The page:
There are two incontestably good reasons why theatre lovers should flock to the Orange Tree in Richmond at the moment. The first is that Auriol Smith's excellent production gives a sharp, wonderfully entertaining new lease of life to this all-but-forgotten 1911 comedy by Allan Monkhouse.
The second is that 25-year- old Jack Farthing turns in the kind of stellar comic performance as the leading character that leaves little doubt that this young man is going places. Farthing plays Leonard Timbrell, a layabout dilettante and dabbler in belles-lettres who, having refused to go into the family business, is reluctantly supported in his life of idle pseudo-aestheticism, by his no-nonsense northern father (a splendidly outraged Michael Lumsden). On the eve of the dutiful older son's wedding, it emerges that this younger son has got a young housemaid, Mary Broome, pregnant.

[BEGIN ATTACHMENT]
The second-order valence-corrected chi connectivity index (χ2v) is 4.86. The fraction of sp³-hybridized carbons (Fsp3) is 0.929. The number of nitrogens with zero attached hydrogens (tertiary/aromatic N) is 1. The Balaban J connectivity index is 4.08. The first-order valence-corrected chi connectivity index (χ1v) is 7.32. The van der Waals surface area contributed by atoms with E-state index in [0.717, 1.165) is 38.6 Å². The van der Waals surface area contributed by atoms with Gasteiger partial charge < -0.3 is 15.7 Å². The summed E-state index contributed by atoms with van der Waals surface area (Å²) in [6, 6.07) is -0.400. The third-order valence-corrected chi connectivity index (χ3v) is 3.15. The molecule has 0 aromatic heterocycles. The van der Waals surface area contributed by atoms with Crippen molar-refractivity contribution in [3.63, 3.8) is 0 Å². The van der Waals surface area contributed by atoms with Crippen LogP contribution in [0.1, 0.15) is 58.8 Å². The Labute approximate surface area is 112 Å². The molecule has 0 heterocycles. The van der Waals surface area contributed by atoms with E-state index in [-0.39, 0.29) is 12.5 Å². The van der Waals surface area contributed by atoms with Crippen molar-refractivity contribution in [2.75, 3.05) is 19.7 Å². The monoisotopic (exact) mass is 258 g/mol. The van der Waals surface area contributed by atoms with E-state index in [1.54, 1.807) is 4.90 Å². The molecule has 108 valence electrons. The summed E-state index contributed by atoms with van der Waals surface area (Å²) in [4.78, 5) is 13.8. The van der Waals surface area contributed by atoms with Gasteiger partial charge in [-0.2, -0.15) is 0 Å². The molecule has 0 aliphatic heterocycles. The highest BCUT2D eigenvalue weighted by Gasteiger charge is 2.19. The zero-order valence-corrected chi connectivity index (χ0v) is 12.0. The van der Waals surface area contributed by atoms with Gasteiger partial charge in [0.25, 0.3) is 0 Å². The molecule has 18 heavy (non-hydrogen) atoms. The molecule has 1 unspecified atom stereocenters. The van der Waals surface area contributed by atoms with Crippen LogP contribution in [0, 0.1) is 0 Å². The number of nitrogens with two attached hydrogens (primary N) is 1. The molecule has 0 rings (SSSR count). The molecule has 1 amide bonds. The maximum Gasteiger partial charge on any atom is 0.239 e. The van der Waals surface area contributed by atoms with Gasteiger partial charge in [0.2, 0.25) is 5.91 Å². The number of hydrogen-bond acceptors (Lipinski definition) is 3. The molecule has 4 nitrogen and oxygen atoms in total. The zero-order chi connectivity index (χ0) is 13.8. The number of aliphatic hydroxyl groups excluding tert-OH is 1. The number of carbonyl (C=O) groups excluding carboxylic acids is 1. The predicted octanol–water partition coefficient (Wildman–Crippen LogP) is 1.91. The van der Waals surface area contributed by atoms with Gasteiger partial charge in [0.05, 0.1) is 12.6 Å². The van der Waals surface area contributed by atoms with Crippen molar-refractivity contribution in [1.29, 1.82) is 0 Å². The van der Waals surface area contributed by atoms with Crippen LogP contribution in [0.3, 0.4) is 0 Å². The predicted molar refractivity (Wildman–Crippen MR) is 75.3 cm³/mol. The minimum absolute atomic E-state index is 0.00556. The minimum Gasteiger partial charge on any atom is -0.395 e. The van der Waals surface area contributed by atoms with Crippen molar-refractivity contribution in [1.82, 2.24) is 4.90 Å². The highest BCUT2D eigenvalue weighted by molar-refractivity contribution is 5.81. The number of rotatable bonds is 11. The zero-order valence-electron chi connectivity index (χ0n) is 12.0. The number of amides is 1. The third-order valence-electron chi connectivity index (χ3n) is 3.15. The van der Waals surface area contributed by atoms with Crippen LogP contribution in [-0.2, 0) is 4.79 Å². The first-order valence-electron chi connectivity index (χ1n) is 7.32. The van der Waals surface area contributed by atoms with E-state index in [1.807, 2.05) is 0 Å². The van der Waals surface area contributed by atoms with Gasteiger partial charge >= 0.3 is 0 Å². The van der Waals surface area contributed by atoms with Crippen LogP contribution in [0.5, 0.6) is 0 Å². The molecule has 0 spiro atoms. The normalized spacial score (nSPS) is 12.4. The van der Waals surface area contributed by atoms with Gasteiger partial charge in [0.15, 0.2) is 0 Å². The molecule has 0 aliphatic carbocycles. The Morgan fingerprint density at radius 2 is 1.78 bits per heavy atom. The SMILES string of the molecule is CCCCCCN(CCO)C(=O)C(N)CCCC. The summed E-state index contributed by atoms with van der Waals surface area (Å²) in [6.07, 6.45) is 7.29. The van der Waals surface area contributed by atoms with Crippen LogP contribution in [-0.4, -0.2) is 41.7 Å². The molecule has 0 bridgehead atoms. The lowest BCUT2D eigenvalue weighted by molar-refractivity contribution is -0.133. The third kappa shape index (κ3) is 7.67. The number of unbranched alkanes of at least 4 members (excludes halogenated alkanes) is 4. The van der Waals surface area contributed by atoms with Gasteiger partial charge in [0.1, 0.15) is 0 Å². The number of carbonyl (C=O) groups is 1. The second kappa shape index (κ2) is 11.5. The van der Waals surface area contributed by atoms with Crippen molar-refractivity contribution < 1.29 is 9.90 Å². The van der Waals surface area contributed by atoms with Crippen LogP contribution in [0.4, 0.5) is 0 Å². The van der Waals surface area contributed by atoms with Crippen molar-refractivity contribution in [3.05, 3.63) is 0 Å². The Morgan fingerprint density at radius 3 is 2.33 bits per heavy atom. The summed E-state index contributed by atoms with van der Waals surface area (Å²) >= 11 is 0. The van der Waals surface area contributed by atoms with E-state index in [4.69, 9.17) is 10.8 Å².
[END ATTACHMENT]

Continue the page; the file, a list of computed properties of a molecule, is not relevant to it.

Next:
In Leonard, Monkhouse has created a fascinatingly disruptive character. Alternating between dazzling charm and mutinous sulks, Farthing brings out the acuteness of this youth's disarming honesty and and the manipulative way he deploys it. As a subversive saboteur at the bourgeois hearth, he's compromised by something unreachable and irresponsible in his nature. "You dare to suggest, sir, that your mother is no better than your wife," explodes his father, at the suggestion that there are affinities between the roles of both these women. He then cuts off his allowance in a fracas that almost wrecks a very funny Christmas Eve party. The mother (played with witty sensitivity by Eunice Roberts) begins to see the point of the suffragettes and has to be restrained from talking about her own lowly origins.
Katie McGuinness as the eponymous housemaid beautifully conveys the girl's tearful confusion and the intelligence which, lurking behind her ostensible stupidity, helps her make a brave, climactic decision.
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